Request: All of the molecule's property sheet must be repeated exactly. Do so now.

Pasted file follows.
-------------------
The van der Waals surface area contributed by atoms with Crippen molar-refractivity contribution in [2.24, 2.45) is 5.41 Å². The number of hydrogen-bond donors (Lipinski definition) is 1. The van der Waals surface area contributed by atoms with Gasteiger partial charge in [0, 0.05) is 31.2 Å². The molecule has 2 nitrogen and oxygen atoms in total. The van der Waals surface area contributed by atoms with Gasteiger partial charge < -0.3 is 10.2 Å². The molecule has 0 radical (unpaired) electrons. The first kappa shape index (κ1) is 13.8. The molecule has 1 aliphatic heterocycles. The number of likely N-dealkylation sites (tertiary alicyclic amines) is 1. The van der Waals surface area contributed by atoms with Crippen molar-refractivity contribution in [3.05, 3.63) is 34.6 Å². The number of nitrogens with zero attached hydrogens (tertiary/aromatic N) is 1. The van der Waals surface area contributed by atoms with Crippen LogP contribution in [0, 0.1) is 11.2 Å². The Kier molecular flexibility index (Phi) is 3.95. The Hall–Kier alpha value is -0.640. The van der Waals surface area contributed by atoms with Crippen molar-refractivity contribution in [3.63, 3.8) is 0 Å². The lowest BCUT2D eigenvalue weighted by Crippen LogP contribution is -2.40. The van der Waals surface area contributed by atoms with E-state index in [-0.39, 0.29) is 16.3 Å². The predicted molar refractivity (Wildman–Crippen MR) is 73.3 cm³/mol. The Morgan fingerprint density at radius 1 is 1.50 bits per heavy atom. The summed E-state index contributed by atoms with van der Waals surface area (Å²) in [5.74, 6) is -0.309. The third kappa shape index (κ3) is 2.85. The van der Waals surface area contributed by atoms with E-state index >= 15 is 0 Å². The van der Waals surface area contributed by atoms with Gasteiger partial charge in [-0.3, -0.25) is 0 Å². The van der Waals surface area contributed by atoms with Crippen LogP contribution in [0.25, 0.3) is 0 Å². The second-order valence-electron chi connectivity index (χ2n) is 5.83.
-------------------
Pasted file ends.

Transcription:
The van der Waals surface area contributed by atoms with Crippen molar-refractivity contribution in [2.24, 2.45) is 5.41 Å². The number of hydrogen-bond donors (Lipinski definition) is 1. The van der Waals surface area contributed by atoms with Gasteiger partial charge in [0, 0.05) is 31.2 Å². The molecule has 2 nitrogen and oxygen atoms in total. The van der Waals surface area contributed by atoms with Gasteiger partial charge < -0.3 is 10.2 Å². The molecule has 0 radical (unpaired) electrons. The first kappa shape index (κ1) is 13.8. The molecule has 1 aliphatic heterocycles. The number of likely N-dealkylation sites (tertiary alicyclic amines) is 1. The van der Waals surface area contributed by atoms with Crippen molar-refractivity contribution in [3.05, 3.63) is 34.6 Å². The number of nitrogens with zero attached hydrogens (tertiary/aromatic N) is 1. The van der Waals surface area contributed by atoms with Crippen LogP contribution in [0, 0.1) is 11.2 Å². The Kier molecular flexibility index (Phi) is 3.95. The Hall–Kier alpha value is -0.640. The van der Waals surface area contributed by atoms with Crippen molar-refractivity contribution in [3.63, 3.8) is 0 Å². The lowest BCUT2D eigenvalue weighted by Crippen LogP contribution is -2.40. The van der Waals surface area contributed by atoms with E-state index in [-0.39, 0.29) is 16.3 Å². The predicted molar refractivity (Wildman–Crippen MR) is 73.3 cm³/mol. The Morgan fingerprint density at radius 1 is 1.50 bits per heavy atom. The summed E-state index contributed by atoms with van der Waals surface area (Å²) in [5.74, 6) is -0.309. The third kappa shape index (κ3) is 2.85. The van der Waals surface area contributed by atoms with E-state index >= 15 is 0 Å². The van der Waals surface area contributed by atoms with Gasteiger partial charge in [-0.3, -0.25) is 0 Å². The van der Waals surface area contributed by atoms with Crippen LogP contribution in [0.25, 0.3) is 0 Å². The second-order valence-electron chi connectivity index (χ2n) is 5.83.